Egypt gov't denies meetings with Muslim Brotherhood
Egypt's presidency denied on Tuesday media reports suggesting that the government has made contact with opposing "factions" in order to pull Egypt out of its current political stalemate.
According to a Tuesday statement, the presidency has not appealed to "factions that use violence to impose their will, which is in opposition of the will of the Egyptian people," state news agency MENA reported.
The statement appears to refer to several recent media reports alleging negotiations between Egypt's interim authorities and the Muslim Brotherhood, which refuses to acknowledge former Islamist president Mohamed Morsi's popularly-backed military ouster in July.
Since July, Egypt has been deeply polarised between supporters and opponents of the army's intervention. Several reconciliation initiatives proposed by international institutions and local political figures have failed.
Mohamed Ali Bishr, a leading member of Egypt's Muslim Brotherhood, told Al-Jazeera on Sunday that there were no reconciliation initiatives on the table.
Bishr said the group refused a dialogue initiative suggested earlier this month by Islamist lawyer Ahmed Kamal Abul-Magd.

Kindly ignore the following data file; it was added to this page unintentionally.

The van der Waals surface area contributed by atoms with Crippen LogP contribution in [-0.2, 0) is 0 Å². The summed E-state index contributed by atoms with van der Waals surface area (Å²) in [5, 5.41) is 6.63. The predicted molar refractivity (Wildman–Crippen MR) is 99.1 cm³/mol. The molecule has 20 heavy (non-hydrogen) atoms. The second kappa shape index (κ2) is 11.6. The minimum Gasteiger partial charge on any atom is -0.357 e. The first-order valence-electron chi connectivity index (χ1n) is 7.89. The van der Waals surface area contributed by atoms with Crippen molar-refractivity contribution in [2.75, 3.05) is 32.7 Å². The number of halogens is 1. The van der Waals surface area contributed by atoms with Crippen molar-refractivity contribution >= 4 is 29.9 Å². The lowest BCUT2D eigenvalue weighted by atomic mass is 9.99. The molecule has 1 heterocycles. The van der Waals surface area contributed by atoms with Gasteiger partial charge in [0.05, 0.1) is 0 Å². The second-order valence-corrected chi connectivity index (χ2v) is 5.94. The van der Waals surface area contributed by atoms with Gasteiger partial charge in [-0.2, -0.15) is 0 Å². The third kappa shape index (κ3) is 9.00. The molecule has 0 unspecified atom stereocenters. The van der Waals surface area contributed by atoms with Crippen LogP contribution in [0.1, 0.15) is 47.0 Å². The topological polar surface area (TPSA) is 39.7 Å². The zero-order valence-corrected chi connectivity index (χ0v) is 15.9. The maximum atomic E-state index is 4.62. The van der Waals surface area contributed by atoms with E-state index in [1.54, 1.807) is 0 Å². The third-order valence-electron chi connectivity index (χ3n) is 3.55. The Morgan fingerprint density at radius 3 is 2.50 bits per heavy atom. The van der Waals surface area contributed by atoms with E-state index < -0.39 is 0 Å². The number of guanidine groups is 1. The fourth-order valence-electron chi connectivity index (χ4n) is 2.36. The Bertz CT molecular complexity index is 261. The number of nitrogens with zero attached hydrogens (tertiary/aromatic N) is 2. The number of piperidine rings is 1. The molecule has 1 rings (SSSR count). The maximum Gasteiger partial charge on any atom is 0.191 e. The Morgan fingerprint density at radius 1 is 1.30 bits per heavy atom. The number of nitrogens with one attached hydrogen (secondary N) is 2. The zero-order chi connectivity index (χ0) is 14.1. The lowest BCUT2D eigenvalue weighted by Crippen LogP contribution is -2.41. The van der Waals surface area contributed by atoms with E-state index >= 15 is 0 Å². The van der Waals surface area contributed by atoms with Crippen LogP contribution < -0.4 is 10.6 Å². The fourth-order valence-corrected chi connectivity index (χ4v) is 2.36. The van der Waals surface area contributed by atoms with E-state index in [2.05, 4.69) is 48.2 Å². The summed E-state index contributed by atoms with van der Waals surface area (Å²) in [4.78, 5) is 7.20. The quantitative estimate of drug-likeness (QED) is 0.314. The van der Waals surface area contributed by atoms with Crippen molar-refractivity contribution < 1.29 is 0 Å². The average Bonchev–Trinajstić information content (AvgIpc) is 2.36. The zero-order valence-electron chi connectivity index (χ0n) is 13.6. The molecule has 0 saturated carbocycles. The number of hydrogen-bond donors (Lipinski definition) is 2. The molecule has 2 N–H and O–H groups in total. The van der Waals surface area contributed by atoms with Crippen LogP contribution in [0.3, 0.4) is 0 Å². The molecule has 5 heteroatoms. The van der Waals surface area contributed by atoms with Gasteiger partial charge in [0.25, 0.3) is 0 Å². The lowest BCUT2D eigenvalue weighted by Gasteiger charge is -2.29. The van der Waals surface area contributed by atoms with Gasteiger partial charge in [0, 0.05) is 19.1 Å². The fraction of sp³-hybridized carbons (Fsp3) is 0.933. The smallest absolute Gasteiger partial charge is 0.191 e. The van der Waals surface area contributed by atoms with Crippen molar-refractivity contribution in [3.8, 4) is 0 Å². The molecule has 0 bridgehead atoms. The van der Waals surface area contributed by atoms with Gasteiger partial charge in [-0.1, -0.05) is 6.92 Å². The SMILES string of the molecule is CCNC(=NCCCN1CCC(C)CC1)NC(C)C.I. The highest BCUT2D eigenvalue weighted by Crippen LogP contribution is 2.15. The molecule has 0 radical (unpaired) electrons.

Abul-Magd's initiative proposed that Islamists acknowledge the interim 'revolutionary authority' as a first step towards national dialogue.
The Building and Development Party – the political wing of the ultraconservative Al-Gamaa Al-Islamiya, and one of the parties in the pro-Morsi National Alliance to Support Legitimacy – said earlier that the group may propose an alternative initiative soon.
The Muslim Brotherhood, the group from which Morsi hails, has thus far refused to participate in the interim authorities' transitional roadmap towards renewed presidential elections. The group has organised near-daily protests calling for Morsi's reinstatement, which have led to frequent clashes with security forces and pro-military protesters.
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